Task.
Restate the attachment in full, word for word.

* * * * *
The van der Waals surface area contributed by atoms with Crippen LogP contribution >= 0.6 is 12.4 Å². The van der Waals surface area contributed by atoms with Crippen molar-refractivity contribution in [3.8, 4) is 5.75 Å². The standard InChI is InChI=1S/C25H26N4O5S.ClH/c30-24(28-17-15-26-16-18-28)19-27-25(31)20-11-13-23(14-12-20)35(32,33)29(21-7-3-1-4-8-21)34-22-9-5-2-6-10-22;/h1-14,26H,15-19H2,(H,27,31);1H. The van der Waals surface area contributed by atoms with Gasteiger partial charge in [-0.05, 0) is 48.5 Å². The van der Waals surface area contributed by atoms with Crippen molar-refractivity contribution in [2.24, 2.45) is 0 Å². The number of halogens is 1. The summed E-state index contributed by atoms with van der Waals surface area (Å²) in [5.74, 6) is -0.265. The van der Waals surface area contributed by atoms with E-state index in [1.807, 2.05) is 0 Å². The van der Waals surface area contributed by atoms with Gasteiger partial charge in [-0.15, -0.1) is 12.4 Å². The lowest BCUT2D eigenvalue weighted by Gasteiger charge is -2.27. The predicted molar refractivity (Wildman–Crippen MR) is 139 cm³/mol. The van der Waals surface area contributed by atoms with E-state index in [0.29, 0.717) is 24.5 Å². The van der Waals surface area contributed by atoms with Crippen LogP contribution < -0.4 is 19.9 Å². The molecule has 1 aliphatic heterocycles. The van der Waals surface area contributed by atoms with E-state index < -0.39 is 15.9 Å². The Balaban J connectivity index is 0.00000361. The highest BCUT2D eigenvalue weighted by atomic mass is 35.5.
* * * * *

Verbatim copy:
The van der Waals surface area contributed by atoms with Crippen LogP contribution >= 0.6 is 12.4 Å². The van der Waals surface area contributed by atoms with Crippen molar-refractivity contribution in [3.8, 4) is 5.75 Å². The standard InChI is InChI=1S/C25H26N4O5S.ClH/c30-24(28-17-15-26-16-18-28)19-27-25(31)20-11-13-23(14-12-20)35(32,33)29(21-7-3-1-4-8-21)34-22-9-5-2-6-10-22;/h1-14,26H,15-19H2,(H,27,31);1H. The van der Waals surface area contributed by atoms with Gasteiger partial charge in [-0.05, 0) is 48.5 Å². The van der Waals surface area contributed by atoms with Crippen molar-refractivity contribution in [2.24, 2.45) is 0 Å². The number of halogens is 1. The summed E-state index contributed by atoms with van der Waals surface area (Å²) in [5.74, 6) is -0.265. The van der Waals surface area contributed by atoms with E-state index in [1.807, 2.05) is 0 Å². The van der Waals surface area contributed by atoms with Gasteiger partial charge in [-0.15, -0.1) is 12.4 Å². The lowest BCUT2D eigenvalue weighted by Gasteiger charge is -2.27. The predicted molar refractivity (Wildman–Crippen MR) is 139 cm³/mol. The van der Waals surface area contributed by atoms with E-state index in [0.29, 0.717) is 24.5 Å². The van der Waals surface area contributed by atoms with Crippen LogP contribution < -0.4 is 19.9 Å². The molecule has 1 aliphatic heterocycles. The van der Waals surface area contributed by atoms with E-state index < -0.39 is 15.9 Å². The Balaban J connectivity index is 0.00000361. The highest BCUT2D eigenvalue weighted by atomic mass is 35.5.